Hypertension affects more than 73 million people in the United States—approximately 1 in 3 of the adult population. It is a leading cause of morbidity and mortality worldwide. Numerous clinical trials have shown that controlling blood pressure (BP) in patients with hypertension significantly reduces the risk of cardiovascular (CV) events such as stroke, myocardial infarction, and heart failure. Despite the availability of effective and newer antihypertensive therapies, BP continues to be inadequately controlled in clinical practice. In fact, recent data from the National Health and Nutrition Examination Survey (NHANES) found that BP control was achieved in only 50.1% of patients with hypertension. Therefore, a potentially important role for new approaches to improve BP control exists, especially in primary care, where most of the management of hypertension occurs. One such approach is to involve patients in their own care, engaging patients in the self-monitoring and self-management of their own BP. This is similar to models currently used in the management of diabetes, asthma, and anticoagulation control but has only been tested in two studies that have assessed self-monitoring of BP in combination with self-titration of antihypertensive drugs as a strategy to improve BP control in those with hypertension.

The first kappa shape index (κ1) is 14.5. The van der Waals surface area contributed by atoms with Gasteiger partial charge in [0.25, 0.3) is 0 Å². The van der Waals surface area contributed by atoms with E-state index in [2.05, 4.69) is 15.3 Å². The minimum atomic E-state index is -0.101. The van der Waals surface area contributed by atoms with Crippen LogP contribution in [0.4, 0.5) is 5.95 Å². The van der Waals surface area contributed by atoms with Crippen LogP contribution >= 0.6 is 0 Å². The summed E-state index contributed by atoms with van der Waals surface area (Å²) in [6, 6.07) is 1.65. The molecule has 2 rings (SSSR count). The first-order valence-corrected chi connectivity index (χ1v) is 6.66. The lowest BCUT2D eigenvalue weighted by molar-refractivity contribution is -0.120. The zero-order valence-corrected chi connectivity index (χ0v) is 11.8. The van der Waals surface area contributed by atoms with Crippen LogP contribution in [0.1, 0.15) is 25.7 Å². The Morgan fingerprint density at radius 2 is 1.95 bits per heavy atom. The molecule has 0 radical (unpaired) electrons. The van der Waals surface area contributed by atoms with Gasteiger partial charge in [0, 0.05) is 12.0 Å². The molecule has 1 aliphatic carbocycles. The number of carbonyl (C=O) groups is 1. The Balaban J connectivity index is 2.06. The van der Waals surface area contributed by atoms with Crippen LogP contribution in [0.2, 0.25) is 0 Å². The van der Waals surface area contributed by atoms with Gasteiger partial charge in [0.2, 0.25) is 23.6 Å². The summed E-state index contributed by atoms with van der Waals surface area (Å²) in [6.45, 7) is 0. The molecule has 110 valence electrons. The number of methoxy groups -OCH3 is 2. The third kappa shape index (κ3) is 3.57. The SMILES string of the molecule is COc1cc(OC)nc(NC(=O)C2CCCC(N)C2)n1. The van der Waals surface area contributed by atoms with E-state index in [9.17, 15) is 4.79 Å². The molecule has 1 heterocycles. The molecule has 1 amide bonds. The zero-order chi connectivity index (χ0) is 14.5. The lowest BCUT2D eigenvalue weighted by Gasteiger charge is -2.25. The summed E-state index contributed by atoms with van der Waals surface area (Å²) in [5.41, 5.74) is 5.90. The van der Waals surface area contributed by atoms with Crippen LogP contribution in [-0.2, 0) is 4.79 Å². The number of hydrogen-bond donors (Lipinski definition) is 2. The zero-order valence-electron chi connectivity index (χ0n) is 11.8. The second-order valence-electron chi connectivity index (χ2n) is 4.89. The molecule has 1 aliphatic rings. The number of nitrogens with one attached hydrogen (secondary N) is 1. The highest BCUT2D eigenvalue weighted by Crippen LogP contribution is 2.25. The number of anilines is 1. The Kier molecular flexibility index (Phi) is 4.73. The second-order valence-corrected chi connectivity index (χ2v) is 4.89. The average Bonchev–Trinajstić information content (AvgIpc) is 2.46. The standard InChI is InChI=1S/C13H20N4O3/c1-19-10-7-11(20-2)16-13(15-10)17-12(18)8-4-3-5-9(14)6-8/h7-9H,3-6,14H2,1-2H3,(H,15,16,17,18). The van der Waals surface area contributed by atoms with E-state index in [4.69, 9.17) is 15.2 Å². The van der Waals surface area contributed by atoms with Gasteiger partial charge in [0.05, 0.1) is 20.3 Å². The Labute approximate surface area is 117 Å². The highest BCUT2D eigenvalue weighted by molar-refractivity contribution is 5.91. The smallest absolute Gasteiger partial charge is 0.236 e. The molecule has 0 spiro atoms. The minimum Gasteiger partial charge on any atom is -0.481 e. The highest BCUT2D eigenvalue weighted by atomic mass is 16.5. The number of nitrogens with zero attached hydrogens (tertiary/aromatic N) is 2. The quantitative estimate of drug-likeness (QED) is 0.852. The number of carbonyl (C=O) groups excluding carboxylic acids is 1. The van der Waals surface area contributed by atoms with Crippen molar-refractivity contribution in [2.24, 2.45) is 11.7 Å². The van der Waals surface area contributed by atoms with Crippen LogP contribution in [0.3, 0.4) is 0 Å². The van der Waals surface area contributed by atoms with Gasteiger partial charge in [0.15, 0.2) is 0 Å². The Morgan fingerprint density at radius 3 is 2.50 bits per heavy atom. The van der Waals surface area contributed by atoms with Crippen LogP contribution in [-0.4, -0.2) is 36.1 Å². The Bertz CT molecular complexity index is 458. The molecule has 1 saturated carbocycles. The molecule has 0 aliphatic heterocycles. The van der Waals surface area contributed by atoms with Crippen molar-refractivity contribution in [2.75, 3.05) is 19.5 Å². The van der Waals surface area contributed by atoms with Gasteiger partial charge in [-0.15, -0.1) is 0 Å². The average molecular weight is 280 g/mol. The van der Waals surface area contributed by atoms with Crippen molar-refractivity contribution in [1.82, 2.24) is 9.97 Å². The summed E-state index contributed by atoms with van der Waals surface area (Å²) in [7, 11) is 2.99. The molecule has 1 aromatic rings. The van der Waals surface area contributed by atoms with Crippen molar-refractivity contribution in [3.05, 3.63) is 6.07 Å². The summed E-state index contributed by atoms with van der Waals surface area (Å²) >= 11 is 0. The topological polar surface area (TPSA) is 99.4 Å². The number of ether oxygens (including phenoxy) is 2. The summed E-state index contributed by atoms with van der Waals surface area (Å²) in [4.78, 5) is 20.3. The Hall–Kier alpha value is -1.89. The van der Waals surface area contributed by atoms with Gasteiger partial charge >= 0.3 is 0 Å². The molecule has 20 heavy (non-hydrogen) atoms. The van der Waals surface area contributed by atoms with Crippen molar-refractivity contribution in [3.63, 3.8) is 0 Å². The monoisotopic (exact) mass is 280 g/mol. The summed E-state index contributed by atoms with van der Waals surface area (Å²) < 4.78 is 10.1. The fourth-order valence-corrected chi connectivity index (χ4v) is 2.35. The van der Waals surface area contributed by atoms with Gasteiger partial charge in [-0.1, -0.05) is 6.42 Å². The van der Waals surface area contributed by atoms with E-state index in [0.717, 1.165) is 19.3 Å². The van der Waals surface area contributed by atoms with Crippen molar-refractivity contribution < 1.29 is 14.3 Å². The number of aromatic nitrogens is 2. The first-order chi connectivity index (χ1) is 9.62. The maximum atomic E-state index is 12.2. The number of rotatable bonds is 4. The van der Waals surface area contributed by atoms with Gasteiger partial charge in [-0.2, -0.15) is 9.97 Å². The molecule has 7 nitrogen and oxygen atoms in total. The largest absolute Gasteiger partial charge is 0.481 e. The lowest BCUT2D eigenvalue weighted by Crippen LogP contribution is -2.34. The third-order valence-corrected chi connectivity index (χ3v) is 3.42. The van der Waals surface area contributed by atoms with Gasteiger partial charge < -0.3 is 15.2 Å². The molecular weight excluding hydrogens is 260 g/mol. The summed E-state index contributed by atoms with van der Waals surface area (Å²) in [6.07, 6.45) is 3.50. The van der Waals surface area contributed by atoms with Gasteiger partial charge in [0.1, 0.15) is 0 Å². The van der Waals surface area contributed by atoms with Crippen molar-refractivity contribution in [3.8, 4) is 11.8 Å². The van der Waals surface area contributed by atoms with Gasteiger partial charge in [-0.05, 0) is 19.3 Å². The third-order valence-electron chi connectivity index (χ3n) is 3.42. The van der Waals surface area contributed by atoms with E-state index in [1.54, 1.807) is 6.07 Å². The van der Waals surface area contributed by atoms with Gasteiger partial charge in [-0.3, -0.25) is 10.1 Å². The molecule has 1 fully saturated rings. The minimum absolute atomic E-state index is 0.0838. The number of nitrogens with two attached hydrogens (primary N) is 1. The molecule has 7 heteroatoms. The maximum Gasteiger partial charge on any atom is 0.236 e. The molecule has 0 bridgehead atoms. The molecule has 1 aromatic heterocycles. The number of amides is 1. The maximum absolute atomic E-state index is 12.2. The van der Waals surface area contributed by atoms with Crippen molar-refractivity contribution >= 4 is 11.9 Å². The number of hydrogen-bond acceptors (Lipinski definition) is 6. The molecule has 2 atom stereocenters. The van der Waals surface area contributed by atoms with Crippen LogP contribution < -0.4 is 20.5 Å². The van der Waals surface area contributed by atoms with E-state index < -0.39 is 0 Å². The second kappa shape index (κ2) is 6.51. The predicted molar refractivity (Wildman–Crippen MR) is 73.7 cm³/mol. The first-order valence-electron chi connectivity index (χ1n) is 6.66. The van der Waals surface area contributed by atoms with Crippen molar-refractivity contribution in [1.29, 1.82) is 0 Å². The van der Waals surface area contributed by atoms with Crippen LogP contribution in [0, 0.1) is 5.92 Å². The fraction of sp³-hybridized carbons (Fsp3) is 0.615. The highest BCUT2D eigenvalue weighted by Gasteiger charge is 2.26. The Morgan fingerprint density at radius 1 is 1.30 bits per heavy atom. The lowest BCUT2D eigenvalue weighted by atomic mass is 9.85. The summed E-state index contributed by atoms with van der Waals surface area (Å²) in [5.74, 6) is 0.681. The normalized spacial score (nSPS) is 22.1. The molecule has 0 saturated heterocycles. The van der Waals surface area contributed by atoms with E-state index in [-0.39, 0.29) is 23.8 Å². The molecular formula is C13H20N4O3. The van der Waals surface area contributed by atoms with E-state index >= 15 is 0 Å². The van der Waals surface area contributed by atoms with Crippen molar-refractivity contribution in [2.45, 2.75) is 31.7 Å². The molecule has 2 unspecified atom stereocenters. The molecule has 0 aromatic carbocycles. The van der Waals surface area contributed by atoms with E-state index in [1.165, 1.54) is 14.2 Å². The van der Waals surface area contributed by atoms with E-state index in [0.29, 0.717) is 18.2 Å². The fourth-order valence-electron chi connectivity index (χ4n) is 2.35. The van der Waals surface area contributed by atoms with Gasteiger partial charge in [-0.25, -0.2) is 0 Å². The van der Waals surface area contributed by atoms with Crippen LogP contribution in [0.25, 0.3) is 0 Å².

The Telemonitoring and Self-Management of Hypertension Trial (TASMINH2) was a prospective, randomized, open trial in the United Kingdom involving 24 general practices (8–56 patients per practice) between March 2007 and May 2008. To be enrolled, patients had to be aged 35 to 85, treated with 1 or 2 antihypertensive drugs, have a BP >140/90 mm Hg, and be willing to self-monitor their BP using a telemonitoring system, where home BP readings were transmitted to a health care professional to make sure that very high or low readings were not being ignored by the patient. In addition, patients were to self-titrate their own medication based on a predefined and agreed upon schedule. Exclusion criteria included a BP >200/100 mm Hg, a postural drop in systolic BP >20 mm Hg, terminal disease, dementia, or a spouse already in the study. Assigned to the intervention or control group in a 1:1 ratio based on a computer-generated allocation sequence, open randomization was stratified by the individual general practice with minimization for sex, baseline systolic BP (≤150 mm Hg vs >150 mm Hg), and the presence or absence of diabetes or chronic kidney disease (CKD). Outcome measurement was not blinded but used the automatic mode of the sphygmomanometer to measure BP without the need for intervention by the investigator other than to activate the cuff device. All participants received information from the British Hypertension Society on lifestyle interventions to reduce BP. All participating family physicians were given a copy of the current National Institute for Health and Clinical Excellence (NICE) guidelines. Patients allocated to the control group received usual care for hypertension and were asked to attend one review session with their family physician who remained responsible for all of their care. Patients assigned to the intervention group were invited to 2 training sessions conducted by the research team where they were trained to take their own BP with an OMRON 705IT automated sphygmomanometer (Omron Healthcare Europe, Hoofddorp, The Netherlands) and to transmit their BP readings to the research team by means of an automated modem device (i-modem; Netmedical, DeMeern, The Netherlands).